April 23, 2011

Love The Wrong Way

Since my wife is such a big fan, we streamed an Adrien Brody movie neither one of us had ever seen. Love The Hard Way is a little-known indie that sat on the shelf for a couple years until Brody won his Oscar.

We almost didn’t make it very far. We’ve never had a complaint about anything we’ve watched through Netflix until this film. The audio was fucking awful. A far-off whisper until I cranked the volume up to about 50.

But we persevered. After Hollywoodland, Adrien Brody in a crime drama was enough for both of us to see it through.

In the film, Brody plays Jack, a chain-smoking hustler who secretly wants to be a writer. Jack and his roommate, Charlie, run an illegal betting operation for college students, but score real cash with the help of two “actresses” and a front desk man who looks like a reject from a Bauhaus video. As a group, they run a badger game scheme out of a fancy hotel downtown. The two roommates dress as cops to blackmail businessmen before the "actresses" actually have to put out.

Charlotte Ayanna plays Claire, a pretty young college student from a small town in Maine. She’s a smart girl who's studying to be a scientist. She meets Jack at her part-time job and then, later, on campus when he’s collecting vig from her boyfriend's buddy. Jack convinces her to meet him at the Staten Island Ferry.

She does. They hit a nice restaurant. He flirts. She flirts back and falls for him even though Jack warns her. He’s bad, you see. He only likes things that give him kicks. He’ll just hurt her…

Now, up to this point, I’m digging the movie even if it’s a little rough. Some groan bits of dialogue. Overly staged blocking. Self-consciously arty shots now and again. But in spite of that, there are some flashes of brilliance.

Mostly, the power comes from the two leads. Sure, Brody’s character comes off more as a smug, young prick rather than a weary, streetwise hood but it works. Along with his secret room in a storage unit, it helps contribute to the idea that maybe there is something real underneath the pleather snakeskin jacket. Brody has enough charisma to power through some of the awful bits of dialogue. He manages menace fairly well. And, honestly, I don't think there's an actor around who can emote anguish and sorrow the way he can. As my wife says, no one cries on screen like Brody.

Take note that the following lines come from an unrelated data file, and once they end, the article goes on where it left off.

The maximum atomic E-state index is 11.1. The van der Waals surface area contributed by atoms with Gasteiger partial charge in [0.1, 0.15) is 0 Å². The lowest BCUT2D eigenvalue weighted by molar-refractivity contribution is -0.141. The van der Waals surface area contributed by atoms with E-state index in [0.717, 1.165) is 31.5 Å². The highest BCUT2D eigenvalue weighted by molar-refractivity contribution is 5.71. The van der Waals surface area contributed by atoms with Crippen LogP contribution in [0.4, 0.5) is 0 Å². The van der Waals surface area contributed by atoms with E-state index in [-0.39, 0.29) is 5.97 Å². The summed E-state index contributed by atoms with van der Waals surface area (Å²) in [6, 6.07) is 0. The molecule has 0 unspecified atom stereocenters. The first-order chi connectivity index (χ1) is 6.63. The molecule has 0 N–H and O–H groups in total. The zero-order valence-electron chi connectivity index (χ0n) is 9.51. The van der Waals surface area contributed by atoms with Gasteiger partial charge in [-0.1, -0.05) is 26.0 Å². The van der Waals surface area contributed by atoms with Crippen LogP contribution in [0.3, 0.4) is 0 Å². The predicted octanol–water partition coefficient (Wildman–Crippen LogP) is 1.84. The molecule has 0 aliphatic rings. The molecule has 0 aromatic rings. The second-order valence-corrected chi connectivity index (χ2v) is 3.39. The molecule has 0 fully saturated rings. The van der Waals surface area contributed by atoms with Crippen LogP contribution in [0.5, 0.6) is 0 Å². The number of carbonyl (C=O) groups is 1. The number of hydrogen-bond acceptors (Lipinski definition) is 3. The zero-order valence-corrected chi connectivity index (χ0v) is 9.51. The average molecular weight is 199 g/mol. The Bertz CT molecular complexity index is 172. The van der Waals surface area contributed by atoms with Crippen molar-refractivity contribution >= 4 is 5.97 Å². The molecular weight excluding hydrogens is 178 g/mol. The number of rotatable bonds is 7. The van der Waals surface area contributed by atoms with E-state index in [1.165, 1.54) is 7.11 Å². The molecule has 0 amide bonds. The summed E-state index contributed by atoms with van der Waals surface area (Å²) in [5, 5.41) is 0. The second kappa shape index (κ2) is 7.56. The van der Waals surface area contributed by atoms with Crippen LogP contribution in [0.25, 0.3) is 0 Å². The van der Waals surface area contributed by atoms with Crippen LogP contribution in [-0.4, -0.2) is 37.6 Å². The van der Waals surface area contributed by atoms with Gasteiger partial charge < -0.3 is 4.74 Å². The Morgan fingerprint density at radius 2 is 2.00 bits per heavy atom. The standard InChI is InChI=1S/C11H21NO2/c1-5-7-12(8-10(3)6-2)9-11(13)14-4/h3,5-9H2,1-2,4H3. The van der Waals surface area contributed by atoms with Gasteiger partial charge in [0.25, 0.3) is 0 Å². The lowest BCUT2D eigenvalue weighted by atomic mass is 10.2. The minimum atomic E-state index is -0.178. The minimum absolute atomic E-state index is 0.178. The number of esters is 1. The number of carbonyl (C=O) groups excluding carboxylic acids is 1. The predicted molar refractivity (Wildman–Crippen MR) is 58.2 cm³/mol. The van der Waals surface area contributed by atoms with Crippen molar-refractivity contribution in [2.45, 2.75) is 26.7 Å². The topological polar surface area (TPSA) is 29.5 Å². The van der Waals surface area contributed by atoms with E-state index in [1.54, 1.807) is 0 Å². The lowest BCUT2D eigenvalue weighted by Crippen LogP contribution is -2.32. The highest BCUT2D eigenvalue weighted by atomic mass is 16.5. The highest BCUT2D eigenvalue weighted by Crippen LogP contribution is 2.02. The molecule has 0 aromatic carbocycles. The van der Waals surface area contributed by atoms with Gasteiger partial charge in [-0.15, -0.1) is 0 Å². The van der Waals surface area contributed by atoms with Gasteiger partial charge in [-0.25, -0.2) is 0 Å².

Charlotte Ayanna is just painfully pretty and fresh-faced and unconsciously sexy. Next to Brody’s tall, thin frame, she looks tiny. She manages to convey innocence beautifully with an almost purposeful naivete. Together, her and Brody have some amazing chemistry. Their moments of intimacy manage to be both touching and sexy without feeling vulgar.

Wonderful things can be done with very simple plots, with very familiar plots. It’s easy to forget that. I know, as a writer, for a long time I thought "stunning" and "memorable" required complexity. Intricacies upon intricacies. It doesn't. The things which carry punch are the simple things. The things like love and hate and regret and sorrow and betrayal. The things we all know. Everything else is just window-dressing.

Besides, believe it or not, I’m a fucking sucker for a love story. For a boy meets girl story. I wanted to know what happened. How did this version play out? I knew pain was coming. I was prepared for it. I knew Jack and Claire wouldn’t have an easy time.

 The sad thing is? When it came? That's when the film lost me…

So, Claire returns early from a trip to another university and catches Jack in bed with one of the badger game girls. Claire has a breakdown. Jack tells her not to cry, that he “doesn’t deserve tears.”

She leaves. Wanders the streets. Gets mistaken for a prostitute by a man on the street. So, what does she do? She lets him fuck her—bareback—for $50 bucks.

Riiiight.

Then she goes and sees the Bauhaus clerk. Asks for a place to stay and tells him she wants in on the badger game scam. Of course, the next scene is Jack and Charlie in their cop uniforms busting into a new motel room only to find Claire riding some fat, old dude.

Riiight.

But it doesn't end there. It keeps spiraling straight down the gutter. Character inconsistencies. Contrived plot points. Forced actions. Confusing behavior. And just all around nastiness until it careens to a ridiculous, bullshit, pseudo-intellectual ending full of ridiculous dialogue and exposition.

Here's the thing--there's nothing wrong with grit. There's nothing wrong with dark. But there has to be something else there. The grit has to come with a purpose, with a fucking meaning. Because I have news for you, okay? Simply piling on heinous action after heinous action? It accomplishes nothing.

You got that?

Nothing.

"Grit" alone does not automatically equal depth.

Ever.
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